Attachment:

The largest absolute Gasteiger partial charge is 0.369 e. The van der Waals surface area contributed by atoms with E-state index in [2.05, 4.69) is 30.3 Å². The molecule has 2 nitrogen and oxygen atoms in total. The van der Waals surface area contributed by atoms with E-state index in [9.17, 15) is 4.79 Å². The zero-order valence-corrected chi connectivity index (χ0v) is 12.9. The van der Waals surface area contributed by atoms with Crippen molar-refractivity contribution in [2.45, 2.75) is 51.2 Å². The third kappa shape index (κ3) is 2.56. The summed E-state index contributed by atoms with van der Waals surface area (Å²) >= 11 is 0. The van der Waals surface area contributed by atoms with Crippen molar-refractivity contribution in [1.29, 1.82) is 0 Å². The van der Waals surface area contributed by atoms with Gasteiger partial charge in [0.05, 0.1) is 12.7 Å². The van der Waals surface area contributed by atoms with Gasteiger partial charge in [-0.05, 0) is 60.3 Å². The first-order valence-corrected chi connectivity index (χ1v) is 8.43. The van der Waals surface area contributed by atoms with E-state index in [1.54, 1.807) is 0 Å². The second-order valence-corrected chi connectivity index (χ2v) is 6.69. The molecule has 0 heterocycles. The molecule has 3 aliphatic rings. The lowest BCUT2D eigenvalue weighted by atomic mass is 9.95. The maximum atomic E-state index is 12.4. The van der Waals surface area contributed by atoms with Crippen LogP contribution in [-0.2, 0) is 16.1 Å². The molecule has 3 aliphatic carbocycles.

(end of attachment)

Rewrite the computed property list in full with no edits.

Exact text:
The largest absolute Gasteiger partial charge is 0.369 e. The van der Waals surface area contributed by atoms with E-state index in [2.05, 4.69) is 30.3 Å². The molecule has 2 nitrogen and oxygen atoms in total. The van der Waals surface area contributed by atoms with E-state index in [9.17, 15) is 4.79 Å². The zero-order valence-corrected chi connectivity index (χ0v) is 12.9. The van der Waals surface area contributed by atoms with Crippen molar-refractivity contribution in [2.45, 2.75) is 51.2 Å². The third kappa shape index (κ3) is 2.56. The summed E-state index contributed by atoms with van der Waals surface area (Å²) >= 11 is 0. The van der Waals surface area contributed by atoms with Crippen molar-refractivity contribution in [1.29, 1.82) is 0 Å². The van der Waals surface area contributed by atoms with Gasteiger partial charge in [0.05, 0.1) is 12.7 Å². The van der Waals surface area contributed by atoms with Gasteiger partial charge in [-0.05, 0) is 60.3 Å². The first-order valence-corrected chi connectivity index (χ1v) is 8.43. The van der Waals surface area contributed by atoms with E-state index in [1.54, 1.807) is 0 Å². The second-order valence-corrected chi connectivity index (χ2v) is 6.69. The molecule has 0 heterocycles. The molecule has 3 aliphatic rings. The lowest BCUT2D eigenvalue weighted by atomic mass is 9.95. The maximum atomic E-state index is 12.4. The van der Waals surface area contributed by atoms with Crippen LogP contribution in [-0.2, 0) is 16.1 Å². The molecule has 3 aliphatic carbocycles.